cunningham-911State Senator Bill Cunningham is proposing legislation aimed at protecting the privacy of ordinary citizens who call 911 in emergency situations. Under current state law emergency phone calls are subject to Freedom of Information Act requests, which can results in audio recordings of the calls being broadcast on television, radio and the Internet without the consent of the caller. Cunningham wants to change that. 

 Freedom of Information laws are primarily intended to prevent government secrecy, not violate personal privacy. Unfortunately, we've seen that sense of privacy violated repeatedly over the years, often during tragic episodes in the 911 caller's life," Cunningham said.

Cunningham pointed to the recent airing of the 911 phone calls made during the Sandy Hook School shootings in Newtown, Conn. Local officials initially refused media requests to release the recordings, citing the privacy rights of the victims and callers.  But a judge ruled the recordings were considered public records under the state's Freedom of Information Act and ordered the tapes released.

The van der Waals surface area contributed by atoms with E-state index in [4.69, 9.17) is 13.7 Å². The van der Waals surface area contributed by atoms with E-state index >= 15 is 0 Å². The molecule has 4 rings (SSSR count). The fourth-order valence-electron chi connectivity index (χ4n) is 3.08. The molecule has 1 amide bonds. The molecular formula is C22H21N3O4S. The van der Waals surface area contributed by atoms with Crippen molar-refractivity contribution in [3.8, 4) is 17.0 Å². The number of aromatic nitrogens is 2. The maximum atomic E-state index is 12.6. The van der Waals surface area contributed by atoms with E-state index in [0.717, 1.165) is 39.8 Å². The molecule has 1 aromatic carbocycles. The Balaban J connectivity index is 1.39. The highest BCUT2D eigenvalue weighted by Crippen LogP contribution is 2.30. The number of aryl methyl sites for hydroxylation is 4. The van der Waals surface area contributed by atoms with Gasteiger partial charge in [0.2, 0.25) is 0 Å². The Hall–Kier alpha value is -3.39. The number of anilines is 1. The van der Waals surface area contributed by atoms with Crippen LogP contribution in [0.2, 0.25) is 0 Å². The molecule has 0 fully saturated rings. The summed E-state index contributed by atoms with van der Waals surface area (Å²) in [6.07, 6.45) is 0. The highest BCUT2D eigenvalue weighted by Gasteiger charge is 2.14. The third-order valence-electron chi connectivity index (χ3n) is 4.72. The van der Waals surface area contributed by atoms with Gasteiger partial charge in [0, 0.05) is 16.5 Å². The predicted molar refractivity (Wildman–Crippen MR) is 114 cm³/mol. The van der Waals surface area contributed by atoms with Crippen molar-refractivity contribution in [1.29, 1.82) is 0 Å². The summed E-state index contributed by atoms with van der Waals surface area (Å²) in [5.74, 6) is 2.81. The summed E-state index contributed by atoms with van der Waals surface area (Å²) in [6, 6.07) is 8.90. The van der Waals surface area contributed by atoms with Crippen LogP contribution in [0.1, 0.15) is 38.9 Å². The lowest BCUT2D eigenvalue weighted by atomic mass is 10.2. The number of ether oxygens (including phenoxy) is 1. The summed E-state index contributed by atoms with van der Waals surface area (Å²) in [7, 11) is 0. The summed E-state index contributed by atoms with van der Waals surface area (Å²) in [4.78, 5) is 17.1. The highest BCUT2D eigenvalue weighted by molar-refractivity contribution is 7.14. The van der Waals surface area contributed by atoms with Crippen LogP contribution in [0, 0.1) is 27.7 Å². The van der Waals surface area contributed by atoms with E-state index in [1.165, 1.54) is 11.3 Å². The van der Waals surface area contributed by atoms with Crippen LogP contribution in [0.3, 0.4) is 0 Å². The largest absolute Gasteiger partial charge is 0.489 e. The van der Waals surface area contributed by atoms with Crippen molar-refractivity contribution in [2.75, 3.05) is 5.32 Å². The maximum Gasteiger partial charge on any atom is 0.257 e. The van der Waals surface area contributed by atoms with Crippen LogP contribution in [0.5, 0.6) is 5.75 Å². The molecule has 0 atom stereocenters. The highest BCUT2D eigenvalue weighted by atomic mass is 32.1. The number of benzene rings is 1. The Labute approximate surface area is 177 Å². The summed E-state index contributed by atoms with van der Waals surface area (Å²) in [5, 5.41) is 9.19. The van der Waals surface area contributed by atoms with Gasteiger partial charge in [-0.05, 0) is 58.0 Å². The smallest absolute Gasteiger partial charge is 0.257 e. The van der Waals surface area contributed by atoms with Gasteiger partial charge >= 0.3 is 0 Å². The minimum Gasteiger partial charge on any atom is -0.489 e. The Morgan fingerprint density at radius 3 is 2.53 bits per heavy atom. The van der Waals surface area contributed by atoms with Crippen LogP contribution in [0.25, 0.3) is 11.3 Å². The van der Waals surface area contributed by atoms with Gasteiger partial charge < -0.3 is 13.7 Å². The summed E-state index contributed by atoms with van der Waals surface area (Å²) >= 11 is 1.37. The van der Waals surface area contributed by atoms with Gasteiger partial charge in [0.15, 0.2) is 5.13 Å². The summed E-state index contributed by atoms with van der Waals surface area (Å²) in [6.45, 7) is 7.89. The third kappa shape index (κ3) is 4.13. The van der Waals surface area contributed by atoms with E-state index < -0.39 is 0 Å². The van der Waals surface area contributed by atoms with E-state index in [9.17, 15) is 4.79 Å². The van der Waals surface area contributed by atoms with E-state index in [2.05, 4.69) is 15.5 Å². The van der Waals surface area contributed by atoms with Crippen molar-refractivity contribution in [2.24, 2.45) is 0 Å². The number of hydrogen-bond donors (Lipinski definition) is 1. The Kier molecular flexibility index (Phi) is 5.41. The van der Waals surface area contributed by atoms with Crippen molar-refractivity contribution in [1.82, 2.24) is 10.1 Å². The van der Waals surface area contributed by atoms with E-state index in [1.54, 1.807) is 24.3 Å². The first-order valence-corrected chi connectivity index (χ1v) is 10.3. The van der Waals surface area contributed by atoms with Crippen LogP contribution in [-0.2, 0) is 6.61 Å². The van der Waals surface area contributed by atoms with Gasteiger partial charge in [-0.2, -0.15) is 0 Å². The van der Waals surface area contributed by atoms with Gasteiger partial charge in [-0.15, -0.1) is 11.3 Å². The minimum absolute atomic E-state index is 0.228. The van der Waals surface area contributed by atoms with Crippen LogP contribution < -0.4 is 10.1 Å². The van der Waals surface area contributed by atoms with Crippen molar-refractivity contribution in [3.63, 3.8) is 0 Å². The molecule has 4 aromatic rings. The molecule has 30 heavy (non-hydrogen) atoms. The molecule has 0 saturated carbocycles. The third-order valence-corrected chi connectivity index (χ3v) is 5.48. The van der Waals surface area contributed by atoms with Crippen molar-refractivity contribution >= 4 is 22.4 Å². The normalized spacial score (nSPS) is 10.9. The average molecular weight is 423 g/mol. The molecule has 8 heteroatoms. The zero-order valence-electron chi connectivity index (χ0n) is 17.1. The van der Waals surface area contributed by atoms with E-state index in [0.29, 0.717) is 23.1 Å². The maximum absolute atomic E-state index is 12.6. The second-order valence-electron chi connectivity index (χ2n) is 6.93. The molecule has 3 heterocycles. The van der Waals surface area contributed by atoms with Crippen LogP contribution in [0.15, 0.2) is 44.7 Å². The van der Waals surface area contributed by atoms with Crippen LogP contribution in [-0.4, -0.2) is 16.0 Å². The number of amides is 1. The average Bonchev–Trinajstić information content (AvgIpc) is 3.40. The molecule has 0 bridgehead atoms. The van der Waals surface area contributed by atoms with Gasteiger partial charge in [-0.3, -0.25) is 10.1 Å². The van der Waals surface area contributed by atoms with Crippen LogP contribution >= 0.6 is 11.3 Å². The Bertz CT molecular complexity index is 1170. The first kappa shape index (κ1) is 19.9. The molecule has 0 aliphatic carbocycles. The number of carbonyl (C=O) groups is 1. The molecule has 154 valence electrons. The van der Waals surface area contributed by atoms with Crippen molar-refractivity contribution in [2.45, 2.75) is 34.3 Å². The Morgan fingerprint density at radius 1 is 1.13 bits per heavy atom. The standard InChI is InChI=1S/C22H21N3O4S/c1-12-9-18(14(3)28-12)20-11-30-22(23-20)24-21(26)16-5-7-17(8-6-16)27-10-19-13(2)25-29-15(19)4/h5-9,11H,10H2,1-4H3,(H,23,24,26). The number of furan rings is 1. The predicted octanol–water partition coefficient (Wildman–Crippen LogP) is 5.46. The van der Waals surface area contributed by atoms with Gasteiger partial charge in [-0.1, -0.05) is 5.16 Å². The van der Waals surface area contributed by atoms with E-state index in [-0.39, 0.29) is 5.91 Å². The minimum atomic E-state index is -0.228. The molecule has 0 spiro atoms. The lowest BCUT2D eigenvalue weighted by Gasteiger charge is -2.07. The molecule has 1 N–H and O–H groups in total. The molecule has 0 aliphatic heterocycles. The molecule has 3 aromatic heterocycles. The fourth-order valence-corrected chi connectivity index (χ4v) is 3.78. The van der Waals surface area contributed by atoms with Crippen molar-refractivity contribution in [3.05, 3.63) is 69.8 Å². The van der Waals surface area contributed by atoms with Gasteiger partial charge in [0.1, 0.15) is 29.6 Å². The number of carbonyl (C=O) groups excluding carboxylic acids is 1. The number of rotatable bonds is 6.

“The thousands of media outlets that aired those recordings weren't acting as government watchdogs trying to shed light on the conduct of law enforcement," Cunningham said. "They were simply looking to create shocking program content in order to boost ratings and drive visits to their websites."

 Before being elected to the General Assembly, Cunningham spent 16 years as the press secretary for the Cook County Sheriff’s Office. In that capacity, he was forced to balance the public's right to access information with the privacy rights of average citizens who performed their civic duty and called the authorities for help in emergency situations.  

"Freedom of Information laws need to strike a balance. Consideration of the victim's rights and the privacy of the individuals making the 911 calls have to be part of the equation," Cunningham said. "Right now, they are not.”

 Senate Bill 3072 is currently in the Senate Assignments Committee. If passed, Illinois will join more than a dozen other states in restricting some level of access to 911 calls.

Category: Press Releases

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